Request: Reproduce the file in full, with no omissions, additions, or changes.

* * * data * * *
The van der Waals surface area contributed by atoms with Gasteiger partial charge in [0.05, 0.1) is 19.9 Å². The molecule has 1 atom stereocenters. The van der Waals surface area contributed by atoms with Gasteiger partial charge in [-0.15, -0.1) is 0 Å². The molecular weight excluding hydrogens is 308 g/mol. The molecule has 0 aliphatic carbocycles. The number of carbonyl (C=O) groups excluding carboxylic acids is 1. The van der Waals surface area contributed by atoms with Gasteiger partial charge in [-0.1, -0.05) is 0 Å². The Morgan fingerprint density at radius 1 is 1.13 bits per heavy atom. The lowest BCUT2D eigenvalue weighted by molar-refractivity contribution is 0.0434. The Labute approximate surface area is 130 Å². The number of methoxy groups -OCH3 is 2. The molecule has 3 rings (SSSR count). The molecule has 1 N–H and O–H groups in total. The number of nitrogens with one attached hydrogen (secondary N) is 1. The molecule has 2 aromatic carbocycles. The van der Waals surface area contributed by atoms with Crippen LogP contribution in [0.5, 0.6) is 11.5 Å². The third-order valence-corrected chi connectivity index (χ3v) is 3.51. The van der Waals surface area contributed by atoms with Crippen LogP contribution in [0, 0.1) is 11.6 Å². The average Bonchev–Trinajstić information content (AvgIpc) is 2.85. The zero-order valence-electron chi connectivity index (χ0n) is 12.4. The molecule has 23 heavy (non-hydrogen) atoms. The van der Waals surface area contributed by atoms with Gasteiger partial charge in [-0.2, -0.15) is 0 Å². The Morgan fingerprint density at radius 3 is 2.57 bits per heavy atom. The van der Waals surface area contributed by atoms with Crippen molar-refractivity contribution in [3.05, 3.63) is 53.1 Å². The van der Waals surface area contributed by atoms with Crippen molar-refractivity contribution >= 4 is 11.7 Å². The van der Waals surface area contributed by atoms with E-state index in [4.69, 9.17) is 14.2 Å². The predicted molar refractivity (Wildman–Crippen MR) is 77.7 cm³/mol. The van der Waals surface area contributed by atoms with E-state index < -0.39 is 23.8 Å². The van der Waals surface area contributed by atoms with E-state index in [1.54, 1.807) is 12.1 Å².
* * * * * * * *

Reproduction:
The van der Waals surface area contributed by atoms with Gasteiger partial charge in [0.05, 0.1) is 19.9 Å². The molecule has 1 atom stereocenters. The van der Waals surface area contributed by atoms with Gasteiger partial charge in [-0.15, -0.1) is 0 Å². The molecular weight excluding hydrogens is 308 g/mol. The molecule has 0 aliphatic carbocycles. The number of carbonyl (C=O) groups excluding carboxylic acids is 1. The van der Waals surface area contributed by atoms with Gasteiger partial charge in [-0.1, -0.05) is 0 Å². The Morgan fingerprint density at radius 1 is 1.13 bits per heavy atom. The lowest BCUT2D eigenvalue weighted by molar-refractivity contribution is 0.0434. The Labute approximate surface area is 130 Å². The number of methoxy groups -OCH3 is 2. The molecule has 3 rings (SSSR count). The molecule has 1 N–H and O–H groups in total. The number of nitrogens with one attached hydrogen (secondary N) is 1. The molecule has 2 aromatic carbocycles. The van der Waals surface area contributed by atoms with Crippen LogP contribution in [0.5, 0.6) is 11.5 Å². The third-order valence-corrected chi connectivity index (χ3v) is 3.51. The van der Waals surface area contributed by atoms with Crippen LogP contribution in [0, 0.1) is 11.6 Å². The average Bonchev–Trinajstić information content (AvgIpc) is 2.85. The zero-order valence-electron chi connectivity index (χ0n) is 12.4. The molecule has 23 heavy (non-hydrogen) atoms. The van der Waals surface area contributed by atoms with Gasteiger partial charge in [-0.2, -0.15) is 0 Å². The Morgan fingerprint density at radius 3 is 2.57 bits per heavy atom. The van der Waals surface area contributed by atoms with Crippen molar-refractivity contribution in [3.05, 3.63) is 53.1 Å². The van der Waals surface area contributed by atoms with Crippen molar-refractivity contribution >= 4 is 11.7 Å². The van der Waals surface area contributed by atoms with E-state index in [4.69, 9.17) is 14.2 Å². The predicted molar refractivity (Wildman–Crippen MR) is 77.7 cm³/mol. The van der Waals surface area contributed by atoms with E-state index < -0.39 is 23.8 Å². The van der Waals surface area contributed by atoms with E-state index in [1.54, 1.807) is 12.1 Å².